Final report of the Evaluative Study on the Cross-Border Healthcare Directive (2011/24/EU) available online
The final report of the Evaluative Study on the Cross-Border Healthcare Directive (2011/24/EU), co-authored by empirica GmbH, KPMG Advisory Spa and Technopolis Group, has been officially published on the European Commission website on 28 May, 2015.
The Cross-Border Healthcare Directive clarified the rules on accessing (planned) healthcare by EU citizens in another EU country and stipulated legislative efforts in member states by setting a deadline (25 October 2011) for passing corresponding implementation laws. The study in question looked at the functioning of the Directive in the first years since its implementation. The evaluative directions undertaken focused on the reimbursement of cross-border healthcare, the information on quality and safety of cross-border healthcare as well as issues around undue delay (too long waiting times for patients justifying seeking healthcare in another country). The study was carried out at the EU-28 level, with a sample of 12 focus countries subject to a broader analysis. In order to obtain as much information as possible a wide range of stakeholders was involved.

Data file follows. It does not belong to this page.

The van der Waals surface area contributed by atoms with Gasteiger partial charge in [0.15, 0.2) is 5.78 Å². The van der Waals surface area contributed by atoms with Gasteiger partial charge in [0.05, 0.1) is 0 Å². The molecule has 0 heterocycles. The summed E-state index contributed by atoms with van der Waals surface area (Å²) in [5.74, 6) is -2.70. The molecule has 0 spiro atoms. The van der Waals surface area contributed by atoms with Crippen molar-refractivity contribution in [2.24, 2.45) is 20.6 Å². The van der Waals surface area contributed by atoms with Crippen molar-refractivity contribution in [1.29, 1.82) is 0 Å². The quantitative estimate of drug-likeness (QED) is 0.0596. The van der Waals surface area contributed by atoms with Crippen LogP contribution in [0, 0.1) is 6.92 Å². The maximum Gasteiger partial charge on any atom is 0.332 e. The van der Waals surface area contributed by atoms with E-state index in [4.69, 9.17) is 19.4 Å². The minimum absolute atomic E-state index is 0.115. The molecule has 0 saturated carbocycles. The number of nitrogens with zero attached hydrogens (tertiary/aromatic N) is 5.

A main hindrance encountered by the Evaluative Study was the scarcity of quantitative data at the member state level. The study was able to identify, however, the main trends and obstacles, and the analysis confirmed the advancements and growth potential of cross-border healthcare in spite of a still very low number of patients who accessed cross-border healthcare services. The major finding is that increased awareness at patient level may bring forth a higher demand for cross-border healthcare. The lack of awareness of the new opportunities available to European citizens under the Directive is the most likely reason for the low number of requests for information and the even lower number of interventions triggering a reimbursement request. Concerns about the quality and safety of healthcare received abroad do not play a key role in patient decision making, which is more often unfavourably swayed by the prospective cumbersome administrative process. The study recommends more targeted and regular communication activities about the opportunities offered by the Cross-Border Healthcare Directive, covering specifically the sometimes complex and difficult to comprehend procedural steps and administrative aspects. It also suggests improving the usefulness of the information provided by the dedicated National Contact Points through a broader involvement of patient organisations.